CARGO GROWTH SLOWS AT COSCO AS OTHER LINES PICK UP SLACK

CARGO GROWTH SLOWS AT COSCO AS OTHER LINES PICK UP SLACK

China Ocean Shipping Co.'s U.S. cargo volume grew only slightly in the fourth quarter of 1991 after growing in the double digits for quarter after quarter, while other carriers posted surprisingly sharp gains, the latest Journal of Commerce trade figures show.

Despite the recession, ocean carriers as a whole posted a 9 percent gain in shipments to and from the United States in the fourth quarter over a year earlier.Cosco had only a 5 percent gain, according to the figures released by the Port Import-Export Reporting Service (PIERS) of The Journal of Commerce.

"Most lines had a fairly decent fourth quarter," said Don McCallian, general manager and assistant to senior corporate executives at NYK Line (North America) Inc. in Secaucus, N.J.

"The Christmas rush came much later than usual," he explained.

Other carrier executives agreed that retailers held back much longer than usual in shipping goods from the Far East for the Christmas shopping season.

It "lasted all the way through December," said Frank Butters, vice president of marketing and pricing at "K" Line America Inc. in Murray Hill, N.J. The Christmas rush usually ends in mid-November, he added.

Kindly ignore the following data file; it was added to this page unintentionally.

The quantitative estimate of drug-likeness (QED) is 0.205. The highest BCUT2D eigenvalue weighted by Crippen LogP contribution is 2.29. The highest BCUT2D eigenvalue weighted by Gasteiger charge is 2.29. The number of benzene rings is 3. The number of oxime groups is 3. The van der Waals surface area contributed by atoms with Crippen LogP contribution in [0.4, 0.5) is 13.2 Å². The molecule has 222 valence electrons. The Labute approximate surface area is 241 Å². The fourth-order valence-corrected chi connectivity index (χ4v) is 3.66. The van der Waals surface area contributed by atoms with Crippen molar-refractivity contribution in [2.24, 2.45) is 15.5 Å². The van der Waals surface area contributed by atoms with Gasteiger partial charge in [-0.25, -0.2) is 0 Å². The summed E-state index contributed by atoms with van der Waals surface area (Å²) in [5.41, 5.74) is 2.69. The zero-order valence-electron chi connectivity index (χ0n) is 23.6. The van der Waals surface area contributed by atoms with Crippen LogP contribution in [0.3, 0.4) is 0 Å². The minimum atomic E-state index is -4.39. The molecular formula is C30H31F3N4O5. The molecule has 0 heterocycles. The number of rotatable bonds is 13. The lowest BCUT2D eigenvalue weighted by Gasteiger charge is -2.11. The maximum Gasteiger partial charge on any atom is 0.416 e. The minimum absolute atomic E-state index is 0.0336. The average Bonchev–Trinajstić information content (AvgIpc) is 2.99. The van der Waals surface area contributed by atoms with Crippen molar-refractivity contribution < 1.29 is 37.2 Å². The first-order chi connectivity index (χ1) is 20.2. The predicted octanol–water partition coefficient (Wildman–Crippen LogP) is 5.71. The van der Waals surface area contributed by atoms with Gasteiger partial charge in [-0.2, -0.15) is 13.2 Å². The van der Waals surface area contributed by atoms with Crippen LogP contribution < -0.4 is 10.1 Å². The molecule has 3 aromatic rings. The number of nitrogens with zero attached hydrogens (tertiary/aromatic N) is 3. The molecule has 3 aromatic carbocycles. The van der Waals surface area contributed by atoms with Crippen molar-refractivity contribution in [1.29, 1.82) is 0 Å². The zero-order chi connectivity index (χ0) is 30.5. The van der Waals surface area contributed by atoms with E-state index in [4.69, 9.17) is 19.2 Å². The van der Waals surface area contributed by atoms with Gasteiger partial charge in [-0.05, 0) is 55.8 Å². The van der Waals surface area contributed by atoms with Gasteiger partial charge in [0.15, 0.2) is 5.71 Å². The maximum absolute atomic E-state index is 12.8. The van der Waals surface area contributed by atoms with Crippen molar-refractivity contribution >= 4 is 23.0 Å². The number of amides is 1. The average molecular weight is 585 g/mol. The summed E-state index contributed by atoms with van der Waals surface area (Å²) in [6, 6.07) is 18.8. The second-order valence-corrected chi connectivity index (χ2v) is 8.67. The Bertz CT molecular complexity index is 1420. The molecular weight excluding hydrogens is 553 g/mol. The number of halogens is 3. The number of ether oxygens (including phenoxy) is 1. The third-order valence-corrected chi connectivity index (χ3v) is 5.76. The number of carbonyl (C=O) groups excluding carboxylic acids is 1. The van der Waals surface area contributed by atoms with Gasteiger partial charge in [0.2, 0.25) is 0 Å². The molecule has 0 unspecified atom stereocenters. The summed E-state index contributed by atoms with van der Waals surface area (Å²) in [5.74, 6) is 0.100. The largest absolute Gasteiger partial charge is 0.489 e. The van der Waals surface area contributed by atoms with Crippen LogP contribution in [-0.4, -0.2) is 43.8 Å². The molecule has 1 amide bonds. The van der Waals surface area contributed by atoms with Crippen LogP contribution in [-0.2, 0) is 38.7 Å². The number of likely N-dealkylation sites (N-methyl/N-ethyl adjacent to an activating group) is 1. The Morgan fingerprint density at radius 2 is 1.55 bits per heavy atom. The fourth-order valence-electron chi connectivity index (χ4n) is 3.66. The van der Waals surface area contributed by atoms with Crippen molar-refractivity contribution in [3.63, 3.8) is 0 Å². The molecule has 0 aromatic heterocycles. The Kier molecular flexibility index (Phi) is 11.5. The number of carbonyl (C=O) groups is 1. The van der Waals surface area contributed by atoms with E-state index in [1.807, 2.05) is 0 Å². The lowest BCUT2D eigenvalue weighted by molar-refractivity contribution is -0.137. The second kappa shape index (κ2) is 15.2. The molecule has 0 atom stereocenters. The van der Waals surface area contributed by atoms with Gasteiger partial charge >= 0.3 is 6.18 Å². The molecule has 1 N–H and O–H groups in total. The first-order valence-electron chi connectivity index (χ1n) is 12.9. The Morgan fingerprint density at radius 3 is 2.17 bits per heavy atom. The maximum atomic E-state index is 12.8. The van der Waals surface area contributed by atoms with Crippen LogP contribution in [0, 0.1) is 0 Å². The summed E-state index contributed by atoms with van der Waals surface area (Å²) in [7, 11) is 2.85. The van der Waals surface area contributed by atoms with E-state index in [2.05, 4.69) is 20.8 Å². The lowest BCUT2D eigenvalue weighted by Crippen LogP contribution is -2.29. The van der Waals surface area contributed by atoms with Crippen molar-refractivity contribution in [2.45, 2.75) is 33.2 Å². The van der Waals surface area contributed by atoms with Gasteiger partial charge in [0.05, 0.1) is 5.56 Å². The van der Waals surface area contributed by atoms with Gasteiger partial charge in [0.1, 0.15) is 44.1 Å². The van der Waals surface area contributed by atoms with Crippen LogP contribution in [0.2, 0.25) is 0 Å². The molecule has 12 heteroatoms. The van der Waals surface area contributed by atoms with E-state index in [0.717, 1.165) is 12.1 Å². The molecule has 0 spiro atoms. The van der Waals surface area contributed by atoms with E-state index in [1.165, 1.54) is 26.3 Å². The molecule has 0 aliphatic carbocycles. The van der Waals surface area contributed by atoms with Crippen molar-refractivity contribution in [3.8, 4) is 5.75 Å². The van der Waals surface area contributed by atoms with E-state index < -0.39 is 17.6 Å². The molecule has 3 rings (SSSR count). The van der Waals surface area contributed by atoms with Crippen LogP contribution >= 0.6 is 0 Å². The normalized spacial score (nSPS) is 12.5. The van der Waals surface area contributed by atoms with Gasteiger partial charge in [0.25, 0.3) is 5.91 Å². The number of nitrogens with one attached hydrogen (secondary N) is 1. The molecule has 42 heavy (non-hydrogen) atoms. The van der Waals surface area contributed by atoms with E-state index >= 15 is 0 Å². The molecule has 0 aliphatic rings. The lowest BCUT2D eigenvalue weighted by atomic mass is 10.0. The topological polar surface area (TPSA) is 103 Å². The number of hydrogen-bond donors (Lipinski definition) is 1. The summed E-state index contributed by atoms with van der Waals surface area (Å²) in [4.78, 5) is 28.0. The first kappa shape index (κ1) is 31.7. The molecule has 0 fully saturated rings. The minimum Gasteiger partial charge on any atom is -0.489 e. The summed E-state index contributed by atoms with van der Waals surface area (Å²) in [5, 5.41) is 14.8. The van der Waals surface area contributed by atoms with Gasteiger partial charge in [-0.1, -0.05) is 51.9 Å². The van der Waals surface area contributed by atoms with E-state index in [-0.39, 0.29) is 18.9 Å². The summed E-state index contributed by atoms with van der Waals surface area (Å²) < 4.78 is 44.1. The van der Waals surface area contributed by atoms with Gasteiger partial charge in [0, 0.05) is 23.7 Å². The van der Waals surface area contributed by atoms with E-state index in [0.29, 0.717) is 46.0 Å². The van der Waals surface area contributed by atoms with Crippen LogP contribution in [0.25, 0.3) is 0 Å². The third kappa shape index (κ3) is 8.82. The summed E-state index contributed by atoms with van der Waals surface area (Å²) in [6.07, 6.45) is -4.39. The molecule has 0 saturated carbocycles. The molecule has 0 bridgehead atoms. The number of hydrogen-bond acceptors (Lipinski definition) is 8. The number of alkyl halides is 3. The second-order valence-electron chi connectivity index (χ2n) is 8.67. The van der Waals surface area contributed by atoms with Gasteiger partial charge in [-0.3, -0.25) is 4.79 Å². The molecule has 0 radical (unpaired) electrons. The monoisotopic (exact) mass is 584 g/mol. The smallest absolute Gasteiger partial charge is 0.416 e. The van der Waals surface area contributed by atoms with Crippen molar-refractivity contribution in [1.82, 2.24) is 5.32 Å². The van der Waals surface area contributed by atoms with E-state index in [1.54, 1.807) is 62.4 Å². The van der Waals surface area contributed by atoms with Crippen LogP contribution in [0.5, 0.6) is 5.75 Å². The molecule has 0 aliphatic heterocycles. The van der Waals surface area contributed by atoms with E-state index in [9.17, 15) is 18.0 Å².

The shift in shipping seasons from their usual patterns has continued since Christmas, leading to some confusion, carrier executives said.

"The eastbound market is surprisingly strong right now," particularly over the last two or three weeks, Mr. Butters said.

It would be highly unusual if the eastbound trans-Pacific trade continues to be strong throughout the first quarter, he added.

"Since then (Christmas), we've been pleasantly surprised with the inbound

trans-Pacific," said Ed Kelly, senior vice president and general manager of C.Y. Agency Inc., the U.S. representative of Cho Yang Shipping Co., Seoul, South Korea.

Because of the uncertainty about when the recession will end, retailers are making even greater efforts than in the past to cut back their inventories, Mr. Kelly said.

"People are playing it very close to the chest," he said. "They don't want to carry any excess inventory."

The slowdown in growth by Cosco occurred because of a lull in the Chinese carrier's massive new vessel construction program. Cosco has ordered more ships, so the line's rapid growth may continue in the future, sources said.

The growth in China's economy is a factor in causing the higher cargo volumes from Hong Kong, Mr. Butters said. Better-than-expected shipments from Taiwan now and during the Christmas season also are responsible for the strong eastbound trans-Pacific market.

"K" Line has positioned more containers in Hong Kong to respond to the strong business from there, Mr. Butters said.

According to the PIERS figures, imports during the fourth quarter rose 11 percent to the equivalent of 1,400,594 20-foot containers, or TEUs.

Despite the much ballyhooed export boom, containerized exports trailed in growth, rising 5 percent to 1,232,766 TEUs.